A variety of species are used in annelid evolutionary developmental biology studies (some of which are shown in Fig. 1), which is one of the strengths of this area of research and is essential for deducing accurate ancestral states for annelids as a whole to allow more robust comparisons with other phyla, as well as for understanding the evolution of diversity. Much of annelid evolutionary developmental biology research, although by no means all of it, has tended to concentrate on three particular taxa: the polychaete (see Glossary, Box 1) Platynereis dumerilii; the polychaete Capitella teleta (previously known as Capitella sp.); and the oligochaete (see Glossary, Box 1) leeches, such as Helobdella. Even within this small selection of annelids, a good range of the diversity in annelid biology is evident. Both polychaetes are marine, whereas Helobdella is a freshwater inhabitant. The polychaetes P. dumerilii and C. teleta are indirect developers (see Glossary, Box 1), with a larval stage followed by metamorphosis into the adult form, whereas Helobdella is a direct developer (see Glossary, Box 1), with the embryo developing into the worm form without passing through a swimming larval stage. In addition, P. dumerilii is a broadcast spawner whereas C. teleta retains the embryos in a brood tube, and leeches produce a cocoon. Notably, P. dumerilii is considered to be an errant annelid (see below), actively exploring the sea bed to scavenge and predate, and its morphology reflects this, with prominent jaws and an abundance of sensory appendages and structures on its head and prominent trunk appendages for gaining traction. By contrast, C. teleta burrows around in the sediment much more and so has a more ‘earthworm-like’ appearance, without prominent head or trunk appendages that would be a hindrance to this lifestyle. Leeches provide a further contrast with the innovation of their anterior and posterior suckers, used for both locomotion and feeding.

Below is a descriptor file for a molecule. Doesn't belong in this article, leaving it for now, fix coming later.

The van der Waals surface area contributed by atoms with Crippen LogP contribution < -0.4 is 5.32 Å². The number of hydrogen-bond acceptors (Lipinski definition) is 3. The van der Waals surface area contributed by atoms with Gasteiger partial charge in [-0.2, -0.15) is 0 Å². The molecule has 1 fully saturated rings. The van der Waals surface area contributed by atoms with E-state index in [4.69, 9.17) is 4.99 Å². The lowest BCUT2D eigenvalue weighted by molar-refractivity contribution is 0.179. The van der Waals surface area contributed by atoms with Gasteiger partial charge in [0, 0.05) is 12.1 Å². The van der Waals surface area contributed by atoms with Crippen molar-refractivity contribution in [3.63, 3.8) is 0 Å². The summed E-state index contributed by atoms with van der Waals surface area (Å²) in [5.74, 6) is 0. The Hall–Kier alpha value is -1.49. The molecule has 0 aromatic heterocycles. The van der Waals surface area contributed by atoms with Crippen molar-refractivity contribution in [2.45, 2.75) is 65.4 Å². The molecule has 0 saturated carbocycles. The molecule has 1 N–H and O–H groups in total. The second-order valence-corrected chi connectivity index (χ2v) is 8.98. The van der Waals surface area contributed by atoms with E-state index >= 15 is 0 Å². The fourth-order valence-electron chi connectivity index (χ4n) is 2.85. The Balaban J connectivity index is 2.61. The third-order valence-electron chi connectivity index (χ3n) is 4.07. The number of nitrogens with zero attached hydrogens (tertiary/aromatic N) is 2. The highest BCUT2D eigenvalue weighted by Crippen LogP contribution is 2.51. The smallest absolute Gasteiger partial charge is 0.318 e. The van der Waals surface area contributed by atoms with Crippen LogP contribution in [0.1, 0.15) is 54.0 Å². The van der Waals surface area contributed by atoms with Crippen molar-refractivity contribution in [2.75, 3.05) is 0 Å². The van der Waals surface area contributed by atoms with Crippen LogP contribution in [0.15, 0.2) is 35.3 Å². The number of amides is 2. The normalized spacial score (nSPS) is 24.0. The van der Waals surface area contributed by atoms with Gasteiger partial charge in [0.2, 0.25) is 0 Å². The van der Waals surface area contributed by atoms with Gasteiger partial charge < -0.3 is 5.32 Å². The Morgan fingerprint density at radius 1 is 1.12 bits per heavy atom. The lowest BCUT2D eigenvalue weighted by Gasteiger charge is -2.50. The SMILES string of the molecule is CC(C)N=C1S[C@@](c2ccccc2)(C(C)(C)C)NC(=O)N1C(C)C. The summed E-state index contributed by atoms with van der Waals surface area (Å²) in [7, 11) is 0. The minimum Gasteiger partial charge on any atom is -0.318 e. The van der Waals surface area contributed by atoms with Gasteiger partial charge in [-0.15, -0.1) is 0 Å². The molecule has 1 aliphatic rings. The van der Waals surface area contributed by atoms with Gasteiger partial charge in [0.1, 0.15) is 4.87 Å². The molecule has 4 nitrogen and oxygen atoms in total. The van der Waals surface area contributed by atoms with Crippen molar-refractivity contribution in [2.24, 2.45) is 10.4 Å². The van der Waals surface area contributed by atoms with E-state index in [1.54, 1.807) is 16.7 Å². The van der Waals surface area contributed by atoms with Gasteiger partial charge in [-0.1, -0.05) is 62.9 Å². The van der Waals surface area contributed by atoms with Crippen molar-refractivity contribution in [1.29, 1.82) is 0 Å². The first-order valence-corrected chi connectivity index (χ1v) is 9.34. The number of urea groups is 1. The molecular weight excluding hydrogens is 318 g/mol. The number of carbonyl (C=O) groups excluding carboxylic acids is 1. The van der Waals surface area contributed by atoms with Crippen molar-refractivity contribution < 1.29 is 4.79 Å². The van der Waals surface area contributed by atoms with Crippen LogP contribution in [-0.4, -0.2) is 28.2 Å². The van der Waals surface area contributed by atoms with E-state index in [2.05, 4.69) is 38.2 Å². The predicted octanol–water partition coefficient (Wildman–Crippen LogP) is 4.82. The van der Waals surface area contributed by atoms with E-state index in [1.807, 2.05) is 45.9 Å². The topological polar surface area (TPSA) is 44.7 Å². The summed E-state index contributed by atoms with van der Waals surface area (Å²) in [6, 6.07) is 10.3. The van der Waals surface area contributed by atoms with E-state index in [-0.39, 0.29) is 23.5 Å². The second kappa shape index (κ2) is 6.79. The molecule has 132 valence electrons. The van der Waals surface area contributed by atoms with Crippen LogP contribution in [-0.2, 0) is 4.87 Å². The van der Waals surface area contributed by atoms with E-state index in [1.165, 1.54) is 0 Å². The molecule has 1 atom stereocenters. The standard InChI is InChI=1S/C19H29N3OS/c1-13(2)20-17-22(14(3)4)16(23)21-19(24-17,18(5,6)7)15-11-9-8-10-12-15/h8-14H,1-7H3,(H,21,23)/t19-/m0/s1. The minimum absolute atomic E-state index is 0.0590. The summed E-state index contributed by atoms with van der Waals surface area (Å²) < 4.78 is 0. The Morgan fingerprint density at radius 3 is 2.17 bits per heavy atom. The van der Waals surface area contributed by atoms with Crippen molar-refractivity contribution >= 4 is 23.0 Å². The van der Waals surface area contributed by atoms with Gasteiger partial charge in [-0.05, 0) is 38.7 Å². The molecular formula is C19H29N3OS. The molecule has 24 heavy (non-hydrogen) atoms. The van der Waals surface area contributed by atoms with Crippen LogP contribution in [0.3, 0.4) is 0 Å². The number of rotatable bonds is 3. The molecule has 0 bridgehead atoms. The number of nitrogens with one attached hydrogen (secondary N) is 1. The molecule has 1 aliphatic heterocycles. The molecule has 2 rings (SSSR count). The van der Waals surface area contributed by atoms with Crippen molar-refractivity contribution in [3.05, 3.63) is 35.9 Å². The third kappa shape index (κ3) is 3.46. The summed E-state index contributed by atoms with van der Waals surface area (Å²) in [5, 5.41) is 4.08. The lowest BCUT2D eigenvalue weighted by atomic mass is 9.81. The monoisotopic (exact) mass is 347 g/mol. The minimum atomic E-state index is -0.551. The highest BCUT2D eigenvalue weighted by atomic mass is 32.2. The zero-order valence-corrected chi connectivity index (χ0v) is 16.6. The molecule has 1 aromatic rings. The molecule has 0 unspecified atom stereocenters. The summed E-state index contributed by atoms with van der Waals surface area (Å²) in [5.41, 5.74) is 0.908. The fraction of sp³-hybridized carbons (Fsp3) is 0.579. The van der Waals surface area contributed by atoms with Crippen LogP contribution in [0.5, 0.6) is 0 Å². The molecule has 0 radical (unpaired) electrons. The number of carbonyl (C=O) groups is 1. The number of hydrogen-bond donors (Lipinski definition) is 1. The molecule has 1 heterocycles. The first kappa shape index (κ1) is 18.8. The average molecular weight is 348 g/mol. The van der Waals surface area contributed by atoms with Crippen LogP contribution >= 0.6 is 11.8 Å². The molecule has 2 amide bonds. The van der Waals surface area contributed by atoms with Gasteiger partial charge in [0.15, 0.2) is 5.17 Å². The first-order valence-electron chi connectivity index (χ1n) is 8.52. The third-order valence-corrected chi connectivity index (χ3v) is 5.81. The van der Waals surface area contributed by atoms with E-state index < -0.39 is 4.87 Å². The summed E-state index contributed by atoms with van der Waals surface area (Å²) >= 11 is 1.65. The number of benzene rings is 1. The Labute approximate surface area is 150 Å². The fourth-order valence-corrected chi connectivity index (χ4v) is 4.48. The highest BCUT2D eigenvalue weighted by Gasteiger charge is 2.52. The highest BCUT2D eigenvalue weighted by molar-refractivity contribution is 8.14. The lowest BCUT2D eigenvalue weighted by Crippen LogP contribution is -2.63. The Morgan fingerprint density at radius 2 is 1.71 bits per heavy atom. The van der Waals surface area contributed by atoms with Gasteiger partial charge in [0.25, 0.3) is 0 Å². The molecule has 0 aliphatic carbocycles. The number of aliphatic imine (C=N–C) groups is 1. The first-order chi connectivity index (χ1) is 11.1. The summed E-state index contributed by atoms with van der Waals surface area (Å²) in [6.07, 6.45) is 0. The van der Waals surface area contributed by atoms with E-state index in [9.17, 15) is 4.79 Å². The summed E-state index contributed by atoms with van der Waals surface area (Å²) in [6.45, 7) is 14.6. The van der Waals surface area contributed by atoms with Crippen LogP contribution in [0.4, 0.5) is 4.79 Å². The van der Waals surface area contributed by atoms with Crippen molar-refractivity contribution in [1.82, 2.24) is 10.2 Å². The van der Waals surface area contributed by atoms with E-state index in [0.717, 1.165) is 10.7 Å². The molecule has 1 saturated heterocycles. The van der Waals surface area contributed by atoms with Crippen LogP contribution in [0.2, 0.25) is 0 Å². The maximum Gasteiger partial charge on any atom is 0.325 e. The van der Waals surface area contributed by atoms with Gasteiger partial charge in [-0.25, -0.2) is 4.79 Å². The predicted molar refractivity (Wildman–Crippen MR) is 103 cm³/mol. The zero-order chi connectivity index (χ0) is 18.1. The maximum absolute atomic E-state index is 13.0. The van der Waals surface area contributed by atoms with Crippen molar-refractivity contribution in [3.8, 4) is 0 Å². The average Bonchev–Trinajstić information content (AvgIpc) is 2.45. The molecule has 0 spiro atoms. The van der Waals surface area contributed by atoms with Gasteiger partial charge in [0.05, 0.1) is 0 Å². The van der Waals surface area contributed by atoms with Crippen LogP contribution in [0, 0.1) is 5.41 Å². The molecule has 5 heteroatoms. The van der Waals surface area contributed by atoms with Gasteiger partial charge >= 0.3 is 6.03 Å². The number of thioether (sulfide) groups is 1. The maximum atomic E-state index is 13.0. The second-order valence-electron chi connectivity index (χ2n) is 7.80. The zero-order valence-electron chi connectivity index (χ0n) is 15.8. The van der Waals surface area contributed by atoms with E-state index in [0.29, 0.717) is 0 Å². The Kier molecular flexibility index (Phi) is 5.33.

This by no means covers all of the diversity within the annelids, and some of the other species used in evolutionary developmental biology studies, and which are mentioned elsewhere in this review, are listed in Fig. 2 along with the phylogenetic relationships among these taxa. Clearly there is a need for work in yet more species in order to represent properly the evolutionary diversity in the annelids as well as to determine the ancestral states for various developmental processes and features more reliably.
Recent developments in annelid phylogeny